The not so good, it’s trying to help you a bit too much, figuring out what to do or how to do it is a bit of a pain, the help is IMHO almost useless.  The ‘community’ is a better resource even though you can tell that the some of the answers are close but you do have to play a bit more.  You MUST hit New to get to the next entry.  IMHO again this is a pain.  There is no current support for Wells Fargo which for me is a pain in the arse.  How about Intuit and WF get together for a few minutes and get this fixed!!!  This is not quite a Beta but not far removed from it.

Oh yeah, it seems to take up a lot of screen real estate at the top and bottom, not adjustable that I’ve found YET.

Ted Landau

There is no Save or Save As feature.

You are absolutely right. This is another significant omission. The best I can suggest is that, for saving a Report, you can select Print and save it as a PDF.

dMacGuy

Just a heads up ... tracking check numbers is included in QE. If you Control click on any column header you will get a drop down list of all the types of info you can show in your register. Simply clicking on an item adds that column to the register. Why check number is not on by default is a mystery, but it is there.

Like so many others I had given up on Quicken and moved on. I tried iBank but did not care for their reconciliation model. I found a program called Prospects that was great. It had a couple of minor bugs but I was essentially pretty happy. The only reason I decided to move away from it was the developer seemed to disappear for months at a time with no responses to anything. That scared the heck out of me. I then moved to the 2010 version of Moneydance. Again ... I like this program and it definitely seems to have a future. My one big complaint is the lack of control over importing transactions. I constantly end up with duplicates that I would have to search for and weed out. Hopefully they will get this fixed.

As for QEM ... so far I am fairly happy. Maybe I am one of the 80% they were targeting. I do not track details of investment accounts (buys and sells). I do not print checks. I use my bank’s online bill pay system, so I do not require bill pay within Quicken. The scheduled transactions feature adds them to my register as I need them to be.

QE also seems to connect with more financial institutions than the other software I have tried. It was very easy to get various credit card accounts connected and download transactions, including from our credit union.

I do have three qualms I hope to see corrected in a future version ...
1) The ability to change the font size in both the register and the accounts pane.
2) I prefer either the old two line register or the ability to add some space between transactions. The single line format is too hard on my eyes and takes up too much room horizontally.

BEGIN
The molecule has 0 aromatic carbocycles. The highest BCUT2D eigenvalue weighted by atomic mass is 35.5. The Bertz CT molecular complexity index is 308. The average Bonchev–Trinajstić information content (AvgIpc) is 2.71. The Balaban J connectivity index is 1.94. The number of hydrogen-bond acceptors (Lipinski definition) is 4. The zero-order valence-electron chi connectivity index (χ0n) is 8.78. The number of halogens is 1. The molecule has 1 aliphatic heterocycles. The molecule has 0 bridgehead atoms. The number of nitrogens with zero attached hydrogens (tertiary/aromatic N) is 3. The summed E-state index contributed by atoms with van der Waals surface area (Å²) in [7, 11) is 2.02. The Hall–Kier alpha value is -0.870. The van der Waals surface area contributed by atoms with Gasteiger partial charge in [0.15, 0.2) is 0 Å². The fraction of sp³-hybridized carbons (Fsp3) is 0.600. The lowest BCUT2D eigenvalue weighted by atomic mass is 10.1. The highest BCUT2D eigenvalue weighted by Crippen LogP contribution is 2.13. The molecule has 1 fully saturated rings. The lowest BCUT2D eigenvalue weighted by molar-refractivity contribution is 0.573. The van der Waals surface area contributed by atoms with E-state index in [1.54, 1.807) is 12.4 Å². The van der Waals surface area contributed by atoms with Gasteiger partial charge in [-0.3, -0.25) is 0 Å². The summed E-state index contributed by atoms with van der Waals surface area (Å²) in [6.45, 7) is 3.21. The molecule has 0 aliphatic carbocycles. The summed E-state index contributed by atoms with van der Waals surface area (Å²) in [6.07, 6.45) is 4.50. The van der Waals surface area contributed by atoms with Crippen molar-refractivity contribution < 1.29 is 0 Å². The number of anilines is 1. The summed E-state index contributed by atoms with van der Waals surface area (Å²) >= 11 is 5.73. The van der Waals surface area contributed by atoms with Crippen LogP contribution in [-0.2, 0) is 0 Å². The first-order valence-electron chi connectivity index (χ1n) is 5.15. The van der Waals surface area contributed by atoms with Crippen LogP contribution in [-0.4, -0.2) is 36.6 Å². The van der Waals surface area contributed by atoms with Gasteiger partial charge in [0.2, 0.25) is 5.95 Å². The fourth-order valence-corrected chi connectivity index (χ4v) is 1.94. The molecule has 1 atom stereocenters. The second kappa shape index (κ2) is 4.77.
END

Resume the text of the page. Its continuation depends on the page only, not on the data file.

3) More control over imported transactions BEFORE they are added to my register. I actually like the “accept or reject” method. No software I have seen gets it 100% right without some user input. I do appreciate the QE feature of quickly viewing a list of all the last imported transactions. That helps.

Just my two cents ...

ChrisStitches

@dMacGuy

I’ve found that moving/deleting columns and resizing helps.

The Single line works once you get use to it.

Other input..

I had an issue where a .qfx would not import to an account, kept wanting to make a new account.  Solution was to open Settings while in the account, scroll ALL the way DOWN, either uncheck the I want to download transactions box or check it, do the assist me then bail out.  For some unknown reason this enabled me to import the .qfx download to the account.  It’s a feature.

Ted Landau

If you Control click on any column header you will get a drop down list of all the types of info you can show in your register.

Thanks for the heads up. I somehow missed this. I have updated/corrected the column text accordingly.

Gasport

“I had an issue where a .qfx would not import to an account, kept wanting to make a new account.  Solution was to open Settings while in the account, scroll ALL the way DOWN, either uncheck the I want to download transactions box or check it, do the assist me then bail out.  For some unknown reason this enabled me to import the .qfx download to the account.  It?s a feature. “

One of the problems I had.  Will try and see if it works.

ChrisStitches

Rats, I forgot to say the box must be unchecked if downloading and import a .QFX.

Ted Landau

Playing with Essentials some more. Unless I am again missing some option, after enabling the display of the Number column, if you quit and relaunch Essentials, the Number column disappears again. You have to re-enable it on every launch.

Dick VH

I realized that Mac Quicken 2007 was going nowhere and gave up on it.  Did their upgrades for years which became a waste for any added value.  I hate to admit it but I’ve been using Quicken Windows running on Parallels for 3 years.  Works just fine and I actually sort of like the program.  I realize it’s a bit of effort (and expense) to run Windows on your Mac - but Quicken on Windows does do what it’s supposed to and problem solved.

Once you are used to the convenience of direct connect and bill pay it’s hard to want to take a step backwards.  Hopefully someday MoneyDance or iBank will have a version which support these functions.

Isaac

Good to hear that it tracks brokerage accounts. I am not sure how this is different from investments. Could someone clarify for me. To ask a simple question. I trade I trade in stocks. Can I track and enter transactions?

One disadvantage is that for one to buy QEM, you have to be in US or Canada. What are mac users outside these countries supposed to do? You can’t even download!!